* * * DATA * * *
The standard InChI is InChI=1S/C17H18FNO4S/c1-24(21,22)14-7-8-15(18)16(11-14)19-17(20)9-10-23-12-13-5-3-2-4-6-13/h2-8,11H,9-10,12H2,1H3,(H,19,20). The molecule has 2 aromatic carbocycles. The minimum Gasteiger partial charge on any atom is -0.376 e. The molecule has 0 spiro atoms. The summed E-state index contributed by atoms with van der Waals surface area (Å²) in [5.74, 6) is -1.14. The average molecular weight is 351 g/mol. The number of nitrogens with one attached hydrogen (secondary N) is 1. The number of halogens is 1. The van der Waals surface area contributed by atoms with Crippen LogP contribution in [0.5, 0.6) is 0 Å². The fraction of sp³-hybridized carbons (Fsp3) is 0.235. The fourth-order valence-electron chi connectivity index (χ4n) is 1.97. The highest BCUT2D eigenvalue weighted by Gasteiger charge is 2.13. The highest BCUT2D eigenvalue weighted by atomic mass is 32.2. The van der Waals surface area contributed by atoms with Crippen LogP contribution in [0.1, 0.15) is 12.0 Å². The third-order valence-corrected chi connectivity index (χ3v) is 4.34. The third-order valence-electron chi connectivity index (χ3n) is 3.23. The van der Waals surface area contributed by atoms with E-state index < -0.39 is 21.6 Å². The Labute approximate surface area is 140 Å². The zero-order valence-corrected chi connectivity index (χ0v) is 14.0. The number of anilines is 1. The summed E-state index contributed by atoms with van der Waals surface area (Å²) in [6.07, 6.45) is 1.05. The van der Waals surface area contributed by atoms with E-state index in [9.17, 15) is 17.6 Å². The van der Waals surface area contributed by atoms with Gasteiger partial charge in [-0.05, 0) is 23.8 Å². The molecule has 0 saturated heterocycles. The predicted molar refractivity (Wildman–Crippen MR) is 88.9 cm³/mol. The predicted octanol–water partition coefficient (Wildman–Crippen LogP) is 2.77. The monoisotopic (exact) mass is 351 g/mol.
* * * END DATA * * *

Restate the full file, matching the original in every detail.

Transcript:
The standard InChI is InChI=1S/C17H18FNO4S/c1-24(21,22)14-7-8-15(18)16(11-14)19-17(20)9-10-23-12-13-5-3-2-4-6-13/h2-8,11H,9-10,12H2,1H3,(H,19,20). The molecule has 2 aromatic carbocycles. The minimum Gasteiger partial charge on any atom is -0.376 e. The molecule has 0 spiro atoms. The summed E-state index contributed by atoms with van der Waals surface area (Å²) in [5.74, 6) is -1.14. The average molecular weight is 351 g/mol. The number of nitrogens with one attached hydrogen (secondary N) is 1. The number of halogens is 1. The van der Waals surface area contributed by atoms with Crippen LogP contribution in [0.5, 0.6) is 0 Å². The fraction of sp³-hybridized carbons (Fsp3) is 0.235. The fourth-order valence-electron chi connectivity index (χ4n) is 1.97. The highest BCUT2D eigenvalue weighted by Gasteiger charge is 2.13. The highest BCUT2D eigenvalue weighted by atomic mass is 32.2. The van der Waals surface area contributed by atoms with Crippen LogP contribution in [0.1, 0.15) is 12.0 Å². The third-order valence-corrected chi connectivity index (χ3v) is 4.34. The third-order valence-electron chi connectivity index (χ3n) is 3.23. The van der Waals surface area contributed by atoms with E-state index < -0.39 is 21.6 Å². The Labute approximate surface area is 140 Å². The zero-order valence-corrected chi connectivity index (χ0v) is 14.0. The number of anilines is 1. The summed E-state index contributed by atoms with van der Waals surface area (Å²) in [6.07, 6.45) is 1.05. The van der Waals surface area contributed by atoms with E-state index in [9.17, 15) is 17.6 Å². The van der Waals surface area contributed by atoms with Gasteiger partial charge in [-0.05, 0) is 23.8 Å². The molecule has 0 saturated heterocycles. The predicted molar refractivity (Wildman–Crippen MR) is 88.9 cm³/mol. The predicted octanol–water partition coefficient (Wildman–Crippen LogP) is 2.77. The monoisotopic (exact) mass is 351 g/mol.